Sitting Pretty in Surrey!

At the begining of the year the entire WonderWood team was reunited and we all headed down to Surrey to weave 116 metres of willow fencing around the outside boundary of a 5 acre plot - soon to be a gorgeous home for a lucky somebody! A day spent in the willows the Friday before saw three entire trailers filled with willow- as well as 260 hazel zales.

On the morning we started the job, a 4am wake up call preceded the drive down to Shamley Green, Surrey. The team were buzzing to be back together; the boys all work in Cambridge and little old me (Immy) is based alone in Oxfordshire. When you get a big job request like this one, we all get a little excited; it's a chance to work solidly and efficiently, like a well oiled machine, and to see how much we can get done each day.

The setting up of a job always takes the longest. You have to dig and then concrete in the wooden posts at the start and end of the fence, bar out the holes for the fence line, hammer the hazel zales into each hole, ram steel bars into every 5th hole for extra strength and longevity and finally pun the earth down around each zale. These jobs require a great deal of upper body strength, so by the end of setting up the top of your back, your forearms, elbows, biceps and pecs are burning...! It is crucial that set up is done well and that the fence line flows nicely, and that there are no areas where the fence could kick out or kink.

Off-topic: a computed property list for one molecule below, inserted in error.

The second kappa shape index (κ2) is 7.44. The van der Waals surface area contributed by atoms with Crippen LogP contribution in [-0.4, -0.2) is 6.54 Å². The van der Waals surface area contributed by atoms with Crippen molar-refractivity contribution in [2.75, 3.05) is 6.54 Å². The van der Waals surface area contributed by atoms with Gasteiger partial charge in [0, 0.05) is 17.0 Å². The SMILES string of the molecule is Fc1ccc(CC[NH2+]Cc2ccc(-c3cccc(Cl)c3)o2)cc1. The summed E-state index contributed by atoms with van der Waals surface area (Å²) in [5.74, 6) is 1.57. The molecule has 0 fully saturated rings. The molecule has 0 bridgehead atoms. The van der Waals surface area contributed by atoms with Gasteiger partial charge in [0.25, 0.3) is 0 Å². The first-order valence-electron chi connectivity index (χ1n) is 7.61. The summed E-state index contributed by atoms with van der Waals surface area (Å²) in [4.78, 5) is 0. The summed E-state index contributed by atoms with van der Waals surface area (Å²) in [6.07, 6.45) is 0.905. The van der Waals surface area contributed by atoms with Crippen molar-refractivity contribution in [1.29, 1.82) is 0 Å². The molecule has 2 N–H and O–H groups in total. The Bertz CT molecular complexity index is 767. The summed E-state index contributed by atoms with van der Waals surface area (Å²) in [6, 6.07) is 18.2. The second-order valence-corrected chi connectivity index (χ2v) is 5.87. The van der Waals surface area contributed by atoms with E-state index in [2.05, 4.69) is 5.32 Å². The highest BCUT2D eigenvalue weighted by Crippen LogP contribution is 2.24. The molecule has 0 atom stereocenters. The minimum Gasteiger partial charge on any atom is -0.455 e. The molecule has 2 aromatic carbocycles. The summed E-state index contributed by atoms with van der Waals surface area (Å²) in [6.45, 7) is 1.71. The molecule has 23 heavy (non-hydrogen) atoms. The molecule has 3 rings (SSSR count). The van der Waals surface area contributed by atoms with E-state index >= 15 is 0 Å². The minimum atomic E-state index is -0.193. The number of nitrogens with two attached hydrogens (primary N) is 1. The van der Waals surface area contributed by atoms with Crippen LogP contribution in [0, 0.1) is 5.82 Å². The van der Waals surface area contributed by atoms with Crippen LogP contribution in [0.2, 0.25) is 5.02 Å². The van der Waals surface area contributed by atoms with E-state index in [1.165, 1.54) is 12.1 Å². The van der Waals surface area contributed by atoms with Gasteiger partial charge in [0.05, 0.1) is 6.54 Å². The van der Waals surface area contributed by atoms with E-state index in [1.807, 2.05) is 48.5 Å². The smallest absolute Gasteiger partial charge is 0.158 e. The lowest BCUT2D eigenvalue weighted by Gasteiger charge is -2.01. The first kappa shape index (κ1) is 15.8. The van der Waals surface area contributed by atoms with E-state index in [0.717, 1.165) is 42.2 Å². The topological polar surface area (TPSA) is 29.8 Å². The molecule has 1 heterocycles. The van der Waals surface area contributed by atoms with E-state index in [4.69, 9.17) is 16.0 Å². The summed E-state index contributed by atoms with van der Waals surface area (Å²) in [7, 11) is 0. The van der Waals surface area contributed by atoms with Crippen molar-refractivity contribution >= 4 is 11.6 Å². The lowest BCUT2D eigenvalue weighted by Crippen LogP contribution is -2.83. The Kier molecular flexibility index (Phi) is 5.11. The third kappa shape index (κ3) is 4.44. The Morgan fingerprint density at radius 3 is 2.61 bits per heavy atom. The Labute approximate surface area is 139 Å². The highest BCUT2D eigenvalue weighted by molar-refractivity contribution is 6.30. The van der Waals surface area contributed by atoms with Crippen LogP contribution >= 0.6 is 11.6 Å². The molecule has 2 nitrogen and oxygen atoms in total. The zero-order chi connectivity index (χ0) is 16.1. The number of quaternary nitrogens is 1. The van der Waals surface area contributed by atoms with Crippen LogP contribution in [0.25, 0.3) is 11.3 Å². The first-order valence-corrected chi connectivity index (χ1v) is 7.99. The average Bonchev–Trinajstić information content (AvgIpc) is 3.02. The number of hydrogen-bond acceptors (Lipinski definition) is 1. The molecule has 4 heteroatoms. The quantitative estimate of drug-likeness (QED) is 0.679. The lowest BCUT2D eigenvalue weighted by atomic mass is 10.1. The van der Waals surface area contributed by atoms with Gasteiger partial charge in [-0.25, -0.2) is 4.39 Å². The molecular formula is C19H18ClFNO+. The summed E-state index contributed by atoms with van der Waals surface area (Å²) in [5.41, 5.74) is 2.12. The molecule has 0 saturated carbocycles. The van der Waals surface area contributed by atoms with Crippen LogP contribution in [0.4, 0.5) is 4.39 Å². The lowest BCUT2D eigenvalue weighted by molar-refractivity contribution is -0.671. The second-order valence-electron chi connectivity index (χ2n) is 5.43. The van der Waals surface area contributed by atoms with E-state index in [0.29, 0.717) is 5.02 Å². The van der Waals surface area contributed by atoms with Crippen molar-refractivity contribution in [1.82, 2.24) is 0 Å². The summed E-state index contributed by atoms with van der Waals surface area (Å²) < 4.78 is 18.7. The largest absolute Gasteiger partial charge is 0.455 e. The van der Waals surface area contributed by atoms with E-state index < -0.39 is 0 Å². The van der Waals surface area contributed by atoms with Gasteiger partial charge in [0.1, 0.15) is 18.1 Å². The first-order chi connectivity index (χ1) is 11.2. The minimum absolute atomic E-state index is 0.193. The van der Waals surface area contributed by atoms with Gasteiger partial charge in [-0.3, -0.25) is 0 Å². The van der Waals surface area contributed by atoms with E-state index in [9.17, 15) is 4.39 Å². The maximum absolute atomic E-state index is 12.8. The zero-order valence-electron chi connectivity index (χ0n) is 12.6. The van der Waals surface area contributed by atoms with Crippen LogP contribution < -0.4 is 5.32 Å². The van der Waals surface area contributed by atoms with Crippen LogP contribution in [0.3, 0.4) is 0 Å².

When the line is set it is important to assess the fence line. We stand back and see if there are any undulations in the ground, or any awkward areas which may make the fence line dip or raise up in a unnatural way. If there is, we fill in the dips with willow. This way, when you look along the fence, the lines made by the weave flow in a uniformed way, with the distance between each woven row the same. 

When set up is complete, it's time for the fun bit... time to get our weave on! 

When working as a team of four on a big fence like this, the first row is started with two of us weaving together - this way, the first row can get a head start. Once it's 10m in front, the second row can begin to follow along on top, then the third, then the fourth and so on. This way, each of us are weaving to our maximum capacity and the fence is developing as efficiently as possible. By the end of the first day we had four out of the seven rows completed, and two half rows coming along. Not bad progress! Light began to fade at 3:30pm, so we tidied up and headed to the pub (naturally). If you are weaving solidly all day with no sit down breaks, by 3pm your body is starting to cry out for you to stop. Your elbows and wrists are creaking and your fingers are clicking. We allow ourselves to have two minute breather breaks and we eat on the go, because if you stop for too long your muscles cool down and then you begin to feel the pain - and you slow waaaaay down. It's not worth it! Better to keep moving until you can't move anymore!